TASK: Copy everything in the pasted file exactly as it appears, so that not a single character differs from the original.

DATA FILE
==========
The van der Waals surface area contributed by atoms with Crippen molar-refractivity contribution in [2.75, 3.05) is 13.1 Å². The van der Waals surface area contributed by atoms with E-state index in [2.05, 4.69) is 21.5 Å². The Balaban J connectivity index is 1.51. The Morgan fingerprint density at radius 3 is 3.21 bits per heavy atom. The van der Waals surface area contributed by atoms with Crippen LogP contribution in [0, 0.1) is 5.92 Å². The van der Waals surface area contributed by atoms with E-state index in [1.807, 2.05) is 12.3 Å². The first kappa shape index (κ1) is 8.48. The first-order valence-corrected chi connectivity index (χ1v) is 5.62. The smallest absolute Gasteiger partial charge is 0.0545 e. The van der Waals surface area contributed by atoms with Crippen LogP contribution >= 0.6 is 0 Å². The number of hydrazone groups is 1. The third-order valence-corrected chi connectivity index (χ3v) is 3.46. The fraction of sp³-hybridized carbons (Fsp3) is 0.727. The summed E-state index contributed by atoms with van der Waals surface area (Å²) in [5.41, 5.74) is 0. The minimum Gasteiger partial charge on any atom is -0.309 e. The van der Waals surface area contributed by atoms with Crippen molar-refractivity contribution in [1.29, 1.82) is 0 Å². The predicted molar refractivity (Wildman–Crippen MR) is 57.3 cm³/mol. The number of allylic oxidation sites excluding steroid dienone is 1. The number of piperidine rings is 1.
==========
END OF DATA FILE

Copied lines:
The van der Waals surface area contributed by atoms with Crippen molar-refractivity contribution in [2.75, 3.05) is 13.1 Å². The van der Waals surface area contributed by atoms with E-state index in [2.05, 4.69) is 21.5 Å². The Balaban J connectivity index is 1.51. The Morgan fingerprint density at radius 3 is 3.21 bits per heavy atom. The van der Waals surface area contributed by atoms with Crippen LogP contribution in [0, 0.1) is 5.92 Å². The van der Waals surface area contributed by atoms with E-state index in [1.807, 2.05) is 12.3 Å². The first kappa shape index (κ1) is 8.48. The first-order valence-corrected chi connectivity index (χ1v) is 5.62. The smallest absolute Gasteiger partial charge is 0.0545 e. The van der Waals surface area contributed by atoms with Crippen LogP contribution >= 0.6 is 0 Å². The number of hydrazone groups is 1. The third-order valence-corrected chi connectivity index (χ3v) is 3.46. The fraction of sp³-hybridized carbons (Fsp3) is 0.727. The summed E-state index contributed by atoms with van der Waals surface area (Å²) in [5.41, 5.74) is 0. The minimum Gasteiger partial charge on any atom is -0.309 e. The van der Waals surface area contributed by atoms with Crippen molar-refractivity contribution in [1.29, 1.82) is 0 Å². The predicted molar refractivity (Wildman–Crippen MR) is 57.3 cm³/mol. The number of allylic oxidation sites excluding steroid dienone is 1. The number of piperidine rings is 1.